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‘Dog to die a Dog’s death’ – The death of ‘ethical journalism’

February 16, 2011

The Tabloid press is known its (obvious) lack of ethics and objectivity. In particular, this raises serious concerns about ethical reportage on environmental and animal issues.

Writer: Meera Vijayann

Sometime last December, The Bangalore Mirror carried this story on a rabid dog being beaten to death by residents of a particular neighborhood alongside an image of a man literally dragging the dead dog on a motorbike. It wasn’t just the imagery that was horrifying but also the fact that the article  blatantly supported the act and completely overlooked deeper animal rights issues. It seemed to disregard that there are over a thousand stray dogs in Bangalore, ignored by authorities because of the lack of facilities to treat them and lack of animals centres to attend to them. What was worse was the way it defended cruelty to animals.

Two very important facts that it were missing in this ridiculous article:

1) NGOs like ABC (Animal Birth Control) and  CUPA ( Compassion Unlimited Plus Action) tend to stray dogs. CUPA has the largest number of wards that tends to Rabid dogs. It handles over 2100 dogs in a month ¹.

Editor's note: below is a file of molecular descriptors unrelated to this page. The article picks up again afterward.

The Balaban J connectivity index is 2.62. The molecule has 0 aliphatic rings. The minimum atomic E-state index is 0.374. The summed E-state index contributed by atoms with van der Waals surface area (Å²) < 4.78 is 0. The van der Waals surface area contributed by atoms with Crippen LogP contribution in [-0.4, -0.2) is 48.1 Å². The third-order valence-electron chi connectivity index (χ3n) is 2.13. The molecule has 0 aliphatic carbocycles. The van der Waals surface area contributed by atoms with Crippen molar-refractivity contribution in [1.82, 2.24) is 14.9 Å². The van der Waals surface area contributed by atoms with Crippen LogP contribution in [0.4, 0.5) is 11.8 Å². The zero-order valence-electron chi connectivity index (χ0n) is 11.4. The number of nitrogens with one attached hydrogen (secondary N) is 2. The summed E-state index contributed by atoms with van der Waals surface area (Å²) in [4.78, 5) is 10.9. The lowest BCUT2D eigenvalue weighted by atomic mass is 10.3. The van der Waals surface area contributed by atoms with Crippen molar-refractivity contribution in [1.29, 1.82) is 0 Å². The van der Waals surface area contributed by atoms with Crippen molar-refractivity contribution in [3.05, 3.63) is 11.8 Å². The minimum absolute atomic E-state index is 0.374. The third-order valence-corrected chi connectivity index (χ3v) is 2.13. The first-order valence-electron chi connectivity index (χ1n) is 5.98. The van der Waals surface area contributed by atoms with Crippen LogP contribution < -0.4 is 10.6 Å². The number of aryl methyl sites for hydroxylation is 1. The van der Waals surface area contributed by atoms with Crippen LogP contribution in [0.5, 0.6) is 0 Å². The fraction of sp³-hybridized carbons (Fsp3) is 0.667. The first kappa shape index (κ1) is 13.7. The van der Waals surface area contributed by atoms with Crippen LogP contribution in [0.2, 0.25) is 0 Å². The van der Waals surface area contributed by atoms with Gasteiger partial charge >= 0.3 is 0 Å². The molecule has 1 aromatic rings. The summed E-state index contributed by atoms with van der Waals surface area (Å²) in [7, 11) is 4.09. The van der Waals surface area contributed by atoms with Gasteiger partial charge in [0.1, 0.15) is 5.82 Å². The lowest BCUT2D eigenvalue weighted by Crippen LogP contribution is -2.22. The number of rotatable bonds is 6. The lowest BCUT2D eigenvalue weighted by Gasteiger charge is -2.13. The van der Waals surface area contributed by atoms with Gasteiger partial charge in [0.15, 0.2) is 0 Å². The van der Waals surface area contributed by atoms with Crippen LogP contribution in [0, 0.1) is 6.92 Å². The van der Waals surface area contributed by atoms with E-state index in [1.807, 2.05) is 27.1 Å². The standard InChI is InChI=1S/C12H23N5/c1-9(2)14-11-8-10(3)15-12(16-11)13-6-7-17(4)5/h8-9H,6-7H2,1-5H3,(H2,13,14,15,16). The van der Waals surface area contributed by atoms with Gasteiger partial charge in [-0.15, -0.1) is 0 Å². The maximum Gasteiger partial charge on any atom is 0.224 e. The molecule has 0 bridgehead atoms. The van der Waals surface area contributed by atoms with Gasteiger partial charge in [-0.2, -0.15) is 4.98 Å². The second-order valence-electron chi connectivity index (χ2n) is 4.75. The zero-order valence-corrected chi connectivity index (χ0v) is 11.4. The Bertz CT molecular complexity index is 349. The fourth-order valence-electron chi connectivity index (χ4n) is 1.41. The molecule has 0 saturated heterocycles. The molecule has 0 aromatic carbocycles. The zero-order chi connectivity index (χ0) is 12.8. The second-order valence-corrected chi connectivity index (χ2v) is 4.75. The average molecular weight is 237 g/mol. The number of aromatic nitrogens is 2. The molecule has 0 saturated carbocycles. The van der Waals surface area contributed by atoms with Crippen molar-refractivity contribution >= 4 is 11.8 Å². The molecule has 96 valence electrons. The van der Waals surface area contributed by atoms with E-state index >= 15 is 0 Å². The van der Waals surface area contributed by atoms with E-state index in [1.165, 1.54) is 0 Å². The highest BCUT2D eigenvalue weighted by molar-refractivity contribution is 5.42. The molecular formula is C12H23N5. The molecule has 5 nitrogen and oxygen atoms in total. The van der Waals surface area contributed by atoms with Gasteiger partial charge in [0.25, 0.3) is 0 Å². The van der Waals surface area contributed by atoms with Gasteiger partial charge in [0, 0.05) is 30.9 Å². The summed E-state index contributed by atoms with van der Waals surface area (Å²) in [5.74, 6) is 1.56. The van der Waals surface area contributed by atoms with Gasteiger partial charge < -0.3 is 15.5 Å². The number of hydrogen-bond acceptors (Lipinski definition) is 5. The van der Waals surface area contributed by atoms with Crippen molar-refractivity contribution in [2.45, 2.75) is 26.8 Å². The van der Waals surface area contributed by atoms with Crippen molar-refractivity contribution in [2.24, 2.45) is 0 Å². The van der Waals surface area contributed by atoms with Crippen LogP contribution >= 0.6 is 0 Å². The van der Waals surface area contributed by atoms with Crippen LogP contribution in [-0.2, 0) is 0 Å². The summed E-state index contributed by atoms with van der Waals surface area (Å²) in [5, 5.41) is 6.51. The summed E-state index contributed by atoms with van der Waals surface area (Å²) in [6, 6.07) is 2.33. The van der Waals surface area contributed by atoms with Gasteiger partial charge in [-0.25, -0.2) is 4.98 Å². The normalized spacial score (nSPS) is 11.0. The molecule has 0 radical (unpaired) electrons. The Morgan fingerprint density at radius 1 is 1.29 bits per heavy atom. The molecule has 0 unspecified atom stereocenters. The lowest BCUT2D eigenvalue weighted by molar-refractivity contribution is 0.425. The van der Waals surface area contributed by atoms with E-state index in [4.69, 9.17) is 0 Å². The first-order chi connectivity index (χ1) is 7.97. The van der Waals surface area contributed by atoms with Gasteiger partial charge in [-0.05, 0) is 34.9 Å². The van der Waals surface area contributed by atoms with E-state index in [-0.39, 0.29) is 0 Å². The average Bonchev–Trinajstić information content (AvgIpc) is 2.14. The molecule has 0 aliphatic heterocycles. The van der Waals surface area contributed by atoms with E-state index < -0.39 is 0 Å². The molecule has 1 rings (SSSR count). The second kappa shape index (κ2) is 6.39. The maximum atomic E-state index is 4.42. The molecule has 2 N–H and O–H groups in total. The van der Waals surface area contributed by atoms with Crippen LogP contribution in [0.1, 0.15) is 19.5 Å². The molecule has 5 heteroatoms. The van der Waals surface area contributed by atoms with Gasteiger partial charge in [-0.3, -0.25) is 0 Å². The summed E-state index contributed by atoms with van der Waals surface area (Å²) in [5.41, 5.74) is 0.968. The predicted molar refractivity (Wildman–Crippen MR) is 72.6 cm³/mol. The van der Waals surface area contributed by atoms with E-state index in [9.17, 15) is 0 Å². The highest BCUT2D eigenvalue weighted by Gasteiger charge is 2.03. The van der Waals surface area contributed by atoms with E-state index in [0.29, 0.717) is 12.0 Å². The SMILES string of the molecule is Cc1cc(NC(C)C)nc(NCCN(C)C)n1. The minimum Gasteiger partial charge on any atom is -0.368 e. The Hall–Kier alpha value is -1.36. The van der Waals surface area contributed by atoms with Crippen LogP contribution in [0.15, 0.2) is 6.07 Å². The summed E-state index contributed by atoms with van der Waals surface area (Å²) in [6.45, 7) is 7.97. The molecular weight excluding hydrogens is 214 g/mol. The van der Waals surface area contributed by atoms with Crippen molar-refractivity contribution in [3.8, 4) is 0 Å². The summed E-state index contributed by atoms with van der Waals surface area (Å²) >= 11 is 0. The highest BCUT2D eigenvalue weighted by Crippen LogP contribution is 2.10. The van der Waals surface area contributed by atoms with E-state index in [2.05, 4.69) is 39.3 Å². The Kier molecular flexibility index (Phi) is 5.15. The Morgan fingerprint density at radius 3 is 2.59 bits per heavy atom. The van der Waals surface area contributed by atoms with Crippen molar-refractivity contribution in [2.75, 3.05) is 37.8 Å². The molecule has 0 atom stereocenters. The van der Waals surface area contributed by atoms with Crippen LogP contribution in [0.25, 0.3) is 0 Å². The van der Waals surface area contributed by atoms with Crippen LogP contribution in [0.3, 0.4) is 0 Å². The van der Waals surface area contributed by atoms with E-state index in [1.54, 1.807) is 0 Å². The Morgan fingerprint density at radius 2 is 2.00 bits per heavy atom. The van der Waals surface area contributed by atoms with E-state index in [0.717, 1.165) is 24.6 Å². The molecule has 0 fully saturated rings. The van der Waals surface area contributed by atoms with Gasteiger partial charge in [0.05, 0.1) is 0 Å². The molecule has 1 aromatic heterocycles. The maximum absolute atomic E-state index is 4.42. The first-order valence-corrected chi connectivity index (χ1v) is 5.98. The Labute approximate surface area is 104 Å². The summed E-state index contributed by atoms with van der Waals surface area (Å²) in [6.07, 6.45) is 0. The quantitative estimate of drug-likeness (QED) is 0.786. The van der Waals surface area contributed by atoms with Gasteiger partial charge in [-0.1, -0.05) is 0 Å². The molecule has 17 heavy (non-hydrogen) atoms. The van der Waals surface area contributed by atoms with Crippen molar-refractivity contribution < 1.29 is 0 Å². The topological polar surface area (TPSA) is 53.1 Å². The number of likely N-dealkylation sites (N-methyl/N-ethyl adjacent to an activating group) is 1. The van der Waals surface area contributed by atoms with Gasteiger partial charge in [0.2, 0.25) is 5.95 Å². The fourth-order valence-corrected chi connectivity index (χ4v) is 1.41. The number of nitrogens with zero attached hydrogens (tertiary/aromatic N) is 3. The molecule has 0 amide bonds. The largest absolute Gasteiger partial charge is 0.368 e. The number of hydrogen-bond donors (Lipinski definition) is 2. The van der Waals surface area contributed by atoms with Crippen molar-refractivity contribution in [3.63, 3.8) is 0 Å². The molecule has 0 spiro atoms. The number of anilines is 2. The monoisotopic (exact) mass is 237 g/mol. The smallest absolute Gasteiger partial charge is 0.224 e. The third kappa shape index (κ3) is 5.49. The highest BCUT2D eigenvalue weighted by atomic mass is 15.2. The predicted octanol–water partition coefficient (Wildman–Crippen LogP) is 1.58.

2) The number of stray dogs as in census year 2000 was 70,000. Dog bites and rabies cases have decreased in areas where ABC Programme is carried out².

Article 51(A)(g) of the Indian Constitution clearly states that it is fundamental Duty of all citizens to show compassion for all living creatures.”

Animal Birth Control Rules (2001) issued under the Prevention of Cruelty to Animals Act,1960,(PCA Act) prescribes sterilisation of all healthy dogs ad killing of sick and rabid dogs. These rules override all other laws, which are opposed to animals.”

While we all know that the Tabloid press thrives on obvious sensationalism, but it is a matter of concern that it packages information to misinform. This is something we should all be concerned about. Of the many people who find a copy of the Bangalore Mirror at their doorstep and devour all its sensational poppycock, imagine how many might actually believe it is perfectly fine to treat animals this way.

* 1 & 2 – Source: CUPA website

One Comment leave one →
  1. September 4, 2012 4:29 pm

    You’re absolutely right and this is worth saying again and again.
    Independent canine personages a.k.a “stray” dogs (they don’t stray like humans but have a superior sense of propriety and ethics) have as much of a right to live as we do.
    Misunderstandings between canine and human sometimes lead to bites. Non-human species shouldn’t have to pay for human inability to accommodate spend some time and energy finding humane solutions.
    The use of diclofenac on cattle, whose abandoned carcases are eaten by vultures, has killed off the majestic birds. The vultures would have also picked on some the stuff humans discard. Now the independent canine population has taken over that job.
    Humans have to do something about waste and about the abuse of drugs.

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